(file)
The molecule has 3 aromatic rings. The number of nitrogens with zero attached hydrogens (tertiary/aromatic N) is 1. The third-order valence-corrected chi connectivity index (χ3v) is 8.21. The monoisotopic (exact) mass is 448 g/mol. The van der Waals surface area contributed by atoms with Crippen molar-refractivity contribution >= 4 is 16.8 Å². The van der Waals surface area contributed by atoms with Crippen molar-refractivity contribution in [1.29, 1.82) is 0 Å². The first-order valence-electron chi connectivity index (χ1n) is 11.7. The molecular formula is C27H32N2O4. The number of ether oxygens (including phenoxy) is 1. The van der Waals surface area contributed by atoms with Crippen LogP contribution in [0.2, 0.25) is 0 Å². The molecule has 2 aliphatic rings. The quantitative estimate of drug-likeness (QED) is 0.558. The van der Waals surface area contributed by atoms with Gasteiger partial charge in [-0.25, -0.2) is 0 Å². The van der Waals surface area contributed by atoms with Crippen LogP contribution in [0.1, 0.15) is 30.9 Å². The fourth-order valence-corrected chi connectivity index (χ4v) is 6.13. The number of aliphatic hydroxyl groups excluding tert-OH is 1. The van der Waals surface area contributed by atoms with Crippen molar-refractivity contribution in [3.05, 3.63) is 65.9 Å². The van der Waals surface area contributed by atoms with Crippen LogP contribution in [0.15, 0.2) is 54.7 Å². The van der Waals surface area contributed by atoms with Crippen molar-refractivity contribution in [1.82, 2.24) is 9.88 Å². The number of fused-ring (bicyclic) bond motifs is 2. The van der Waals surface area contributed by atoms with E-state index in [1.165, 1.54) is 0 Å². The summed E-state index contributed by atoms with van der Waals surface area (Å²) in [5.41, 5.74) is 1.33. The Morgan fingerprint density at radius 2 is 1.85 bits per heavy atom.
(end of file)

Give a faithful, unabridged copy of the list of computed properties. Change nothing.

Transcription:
The molecule has 3 aromatic rings. The number of nitrogens with zero attached hydrogens (tertiary/aromatic N) is 1. The third-order valence-corrected chi connectivity index (χ3v) is 8.21. The monoisotopic (exact) mass is 448 g/mol. The van der Waals surface area contributed by atoms with Crippen molar-refractivity contribution >= 4 is 16.8 Å². The van der Waals surface area contributed by atoms with Crippen molar-refractivity contribution in [1.29, 1.82) is 0 Å². The first-order valence-electron chi connectivity index (χ1n) is 11.7. The molecular formula is C27H32N2O4. The number of ether oxygens (including phenoxy) is 1. The van der Waals surface area contributed by atoms with Crippen LogP contribution in [0.2, 0.25) is 0 Å². The molecule has 2 aliphatic rings. The quantitative estimate of drug-likeness (QED) is 0.558. The van der Waals surface area contributed by atoms with Gasteiger partial charge in [-0.25, -0.2) is 0 Å². The van der Waals surface area contributed by atoms with Crippen LogP contribution in [0.1, 0.15) is 30.9 Å². The fourth-order valence-corrected chi connectivity index (χ4v) is 6.13. The number of aliphatic hydroxyl groups excluding tert-OH is 1. The van der Waals surface area contributed by atoms with Crippen molar-refractivity contribution in [3.05, 3.63) is 65.9 Å². The van der Waals surface area contributed by atoms with Crippen LogP contribution in [0.15, 0.2) is 54.7 Å². The van der Waals surface area contributed by atoms with Crippen molar-refractivity contribution in [1.82, 2.24) is 9.88 Å². The number of fused-ring (bicyclic) bond motifs is 2. The van der Waals surface area contributed by atoms with E-state index in [1.165, 1.54) is 0 Å². The summed E-state index contributed by atoms with van der Waals surface area (Å²) in [5.41, 5.74) is 1.33. The Morgan fingerprint density at radius 2 is 1.85 bits per heavy atom.